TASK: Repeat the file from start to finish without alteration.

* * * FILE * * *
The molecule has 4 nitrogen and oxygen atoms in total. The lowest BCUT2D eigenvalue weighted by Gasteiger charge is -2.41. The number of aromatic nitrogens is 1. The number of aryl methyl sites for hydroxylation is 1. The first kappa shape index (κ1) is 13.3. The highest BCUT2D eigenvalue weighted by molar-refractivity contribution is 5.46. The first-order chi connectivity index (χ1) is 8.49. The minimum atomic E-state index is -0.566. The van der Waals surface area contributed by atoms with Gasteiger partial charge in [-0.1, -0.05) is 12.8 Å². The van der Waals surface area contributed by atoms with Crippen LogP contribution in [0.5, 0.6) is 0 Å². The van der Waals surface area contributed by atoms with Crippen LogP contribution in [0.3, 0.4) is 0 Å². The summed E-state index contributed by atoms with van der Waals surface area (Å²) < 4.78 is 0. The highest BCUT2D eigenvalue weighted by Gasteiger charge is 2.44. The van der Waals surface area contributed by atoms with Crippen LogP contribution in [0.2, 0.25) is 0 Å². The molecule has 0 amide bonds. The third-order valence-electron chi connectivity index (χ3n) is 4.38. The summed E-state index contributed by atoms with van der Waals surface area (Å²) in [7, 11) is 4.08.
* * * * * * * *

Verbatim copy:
The molecule has 4 nitrogen and oxygen atoms in total. The lowest BCUT2D eigenvalue weighted by Gasteiger charge is -2.41. The number of aromatic nitrogens is 1. The number of aryl methyl sites for hydroxylation is 1. The first kappa shape index (κ1) is 13.3. The highest BCUT2D eigenvalue weighted by molar-refractivity contribution is 5.46. The first-order chi connectivity index (χ1) is 8.49. The minimum atomic E-state index is -0.566. The van der Waals surface area contributed by atoms with Gasteiger partial charge in [-0.1, -0.05) is 12.8 Å². The van der Waals surface area contributed by atoms with Crippen LogP contribution in [0.5, 0.6) is 0 Å². The van der Waals surface area contributed by atoms with Crippen LogP contribution in [0.3, 0.4) is 0 Å². The summed E-state index contributed by atoms with van der Waals surface area (Å²) < 4.78 is 0. The highest BCUT2D eigenvalue weighted by Gasteiger charge is 2.44. The van der Waals surface area contributed by atoms with Crippen LogP contribution in [0.2, 0.25) is 0 Å². The molecule has 0 amide bonds. The third-order valence-electron chi connectivity index (χ3n) is 4.38. The summed E-state index contributed by atoms with van der Waals surface area (Å²) in [7, 11) is 4.08.